Making bacon, sounds like the slogan from a dodgy 70’s tee-shirt, but on this occasion it is not a reference to my infantile sense of humour but about my first attempt to make proper bacon.
I love living in France and part of my love is the food but there are a couple of things from a culinary perspective that does not suit me. One is French style tea, weak thin stuff compared to the robust English breakfast teas, another is French bacon, for a country so rich in varied high quality charcuterie, bacon is a bit of a disaster zone, a surprise really, particularly when the word bacon has French origins.
The French make great lardons for adding flavour to daubes and other dishes and the lardon can be bought pancetta style as a block of cured pork belly which is used in dishes such as Choucroute, Petit Salé Aux Lentilles and Cassoulet.
To remedy this limited shortcoming I would occasionally bring over some bacon from the UK, but truth be told increasingly the commercial bacon is rubbish, made from artificially fattened pigs, pumped full of water then flavoured artificially, I would rather give it a miss.
The annoying thing is that making decent bacon is easy, the main requirement is a bit of patience, but in the commercial world time is money. I decided to start of simple making some green streaky bacon, that is bacon made from belly pork that is unsmoked. Many recipes suggest using a whole side of belly pork. Yeah right, I like baconin fact I like my bacon as much as the next man but for practical and frugal reasons I will scale the recipe back a bit.
The bacon that I made is dry cured which simply means rubbing a dry mix of salt, sugar and aromatics into the meat. Much commercial bacon is made using a wet cure method, that is soaking the meat in brine. After curing the meat is then hung to dry for a week; it produces a full flavoured slightly salty taste with a nice dense texture with non of the dodgy gung often left in the pan with commercial bacon.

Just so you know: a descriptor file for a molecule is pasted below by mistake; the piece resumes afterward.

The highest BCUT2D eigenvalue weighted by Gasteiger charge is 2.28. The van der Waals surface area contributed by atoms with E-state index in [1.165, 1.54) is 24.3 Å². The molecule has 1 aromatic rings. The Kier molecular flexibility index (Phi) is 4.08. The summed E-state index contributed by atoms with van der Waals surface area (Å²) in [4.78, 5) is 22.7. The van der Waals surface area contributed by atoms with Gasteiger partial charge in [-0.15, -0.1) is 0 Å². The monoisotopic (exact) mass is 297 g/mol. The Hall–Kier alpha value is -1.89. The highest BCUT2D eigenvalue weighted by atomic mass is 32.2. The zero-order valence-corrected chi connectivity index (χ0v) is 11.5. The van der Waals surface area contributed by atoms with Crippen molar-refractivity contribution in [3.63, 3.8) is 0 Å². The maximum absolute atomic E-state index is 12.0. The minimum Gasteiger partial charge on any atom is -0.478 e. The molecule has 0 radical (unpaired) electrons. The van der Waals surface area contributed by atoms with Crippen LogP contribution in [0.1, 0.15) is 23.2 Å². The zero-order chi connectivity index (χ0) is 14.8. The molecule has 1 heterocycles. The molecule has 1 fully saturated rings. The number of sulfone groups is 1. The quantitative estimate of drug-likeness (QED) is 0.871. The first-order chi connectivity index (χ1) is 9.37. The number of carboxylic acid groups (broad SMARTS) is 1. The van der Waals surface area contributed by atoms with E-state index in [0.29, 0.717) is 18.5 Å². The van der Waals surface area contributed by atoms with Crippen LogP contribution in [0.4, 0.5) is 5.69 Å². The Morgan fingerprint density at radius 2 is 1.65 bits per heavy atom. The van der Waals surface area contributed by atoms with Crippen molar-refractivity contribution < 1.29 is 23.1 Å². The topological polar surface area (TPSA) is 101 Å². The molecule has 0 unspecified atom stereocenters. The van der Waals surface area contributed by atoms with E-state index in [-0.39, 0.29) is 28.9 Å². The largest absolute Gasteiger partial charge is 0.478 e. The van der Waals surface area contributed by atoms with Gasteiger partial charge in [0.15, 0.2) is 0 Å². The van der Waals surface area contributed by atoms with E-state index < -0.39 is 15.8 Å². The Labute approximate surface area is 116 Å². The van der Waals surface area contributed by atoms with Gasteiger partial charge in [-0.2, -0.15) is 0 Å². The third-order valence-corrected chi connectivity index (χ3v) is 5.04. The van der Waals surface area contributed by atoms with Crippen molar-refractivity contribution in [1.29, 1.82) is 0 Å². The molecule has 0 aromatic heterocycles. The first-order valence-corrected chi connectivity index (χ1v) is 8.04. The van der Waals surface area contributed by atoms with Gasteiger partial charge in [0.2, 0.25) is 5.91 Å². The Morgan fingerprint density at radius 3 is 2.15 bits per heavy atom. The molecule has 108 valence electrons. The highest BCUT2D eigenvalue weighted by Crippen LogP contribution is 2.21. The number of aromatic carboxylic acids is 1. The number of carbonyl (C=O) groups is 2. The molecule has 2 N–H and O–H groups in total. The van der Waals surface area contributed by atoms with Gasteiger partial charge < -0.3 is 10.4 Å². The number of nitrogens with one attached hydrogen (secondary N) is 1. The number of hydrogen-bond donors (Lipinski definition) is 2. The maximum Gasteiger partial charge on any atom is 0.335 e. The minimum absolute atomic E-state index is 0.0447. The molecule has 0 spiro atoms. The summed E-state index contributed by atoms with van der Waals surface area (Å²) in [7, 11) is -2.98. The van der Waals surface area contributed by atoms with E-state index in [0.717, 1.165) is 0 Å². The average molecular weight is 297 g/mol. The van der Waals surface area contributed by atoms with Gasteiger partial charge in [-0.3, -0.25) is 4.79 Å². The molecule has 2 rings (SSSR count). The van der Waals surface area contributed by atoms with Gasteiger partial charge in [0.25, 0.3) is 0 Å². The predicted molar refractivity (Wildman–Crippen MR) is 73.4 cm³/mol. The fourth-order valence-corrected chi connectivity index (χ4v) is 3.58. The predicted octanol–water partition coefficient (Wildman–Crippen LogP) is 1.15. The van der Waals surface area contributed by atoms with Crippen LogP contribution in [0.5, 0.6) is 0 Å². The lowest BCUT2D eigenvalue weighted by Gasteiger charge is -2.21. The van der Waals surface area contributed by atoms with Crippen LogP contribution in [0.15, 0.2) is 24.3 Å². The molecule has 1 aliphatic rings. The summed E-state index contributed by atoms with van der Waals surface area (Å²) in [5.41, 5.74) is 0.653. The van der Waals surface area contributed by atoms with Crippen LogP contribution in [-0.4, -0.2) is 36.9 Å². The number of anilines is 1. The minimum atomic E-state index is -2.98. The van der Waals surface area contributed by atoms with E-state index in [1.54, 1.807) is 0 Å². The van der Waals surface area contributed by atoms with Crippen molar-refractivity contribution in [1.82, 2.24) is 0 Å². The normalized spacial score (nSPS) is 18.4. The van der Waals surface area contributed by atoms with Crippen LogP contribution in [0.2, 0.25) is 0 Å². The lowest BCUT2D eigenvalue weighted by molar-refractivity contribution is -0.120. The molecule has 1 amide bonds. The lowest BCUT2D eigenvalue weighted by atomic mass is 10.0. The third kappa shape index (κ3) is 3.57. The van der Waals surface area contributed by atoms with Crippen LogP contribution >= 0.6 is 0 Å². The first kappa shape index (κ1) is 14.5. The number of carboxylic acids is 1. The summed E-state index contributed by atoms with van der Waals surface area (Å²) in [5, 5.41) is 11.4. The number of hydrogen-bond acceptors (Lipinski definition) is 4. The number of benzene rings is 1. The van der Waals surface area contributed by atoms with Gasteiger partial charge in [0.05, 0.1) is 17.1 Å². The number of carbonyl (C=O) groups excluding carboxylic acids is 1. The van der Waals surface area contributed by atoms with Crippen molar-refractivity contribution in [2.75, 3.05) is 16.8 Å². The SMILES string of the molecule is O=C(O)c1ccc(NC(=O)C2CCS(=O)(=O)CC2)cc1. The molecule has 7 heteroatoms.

If you are going to make bacon you need some pork from decent pork, a cure recipe and time; this is how I made mine.
- A large piece of good quality belly pork, mine was about 3 kilos cut in half
- 350g sea salt
- 125g soft brown sugar
- 10g freshly ground black pepper
- 3 bay leaves, finely chopped
- A few juniper berries, lightly crushed
- 10g coriander seeds, crushed
- 1 tsp of ground cloves
In a clean, non-metallic container, mix the ingredients together. Taking each piece of pork belly in turn thoroughly rub the dry cure mix into the meat, ensuring you get into every nook and crevice.
Put the meat into a non-metallic container stacking the two pieces on top of each other, then leave in a cool dry place (the fridge is good if you have space).
Keep any left-over cure.
After a day, the meat will have leached salty liquid into the container. Remove the meat, pour off this liquid and rub the meat all over with more cure. Re-stack the meat moving the one that was on the bottom to the top. Repeat this process daily for five days.
On the 5th day rinse the meat free of the cure mix, pat dry, wrap in muslin and hang in a cool dry place. After a week of hanging the bacon is now ready.
The bacon will keep in the fridge for a month, you can just cut slices as you need them or you can slice the lot and store in the freezer in handy amounts until required.
You have probably noticed from the pictures that the bacon lacks the pink colour of commercial products, this is simply because I haven’t used sodium nitrate (aka saltpetre) a chemical used commercially that preserves the colour of the meat.
All I have to do now is neatly slice it but producing neat slices is easier said than done without a bacon slicer but I suppose that’s what eBay’s for.
Give it ago, it taste great and once made you have one less reason to hand your money over to the likes of Tesco or Walmart that will give you a good feeling in your tummy as well!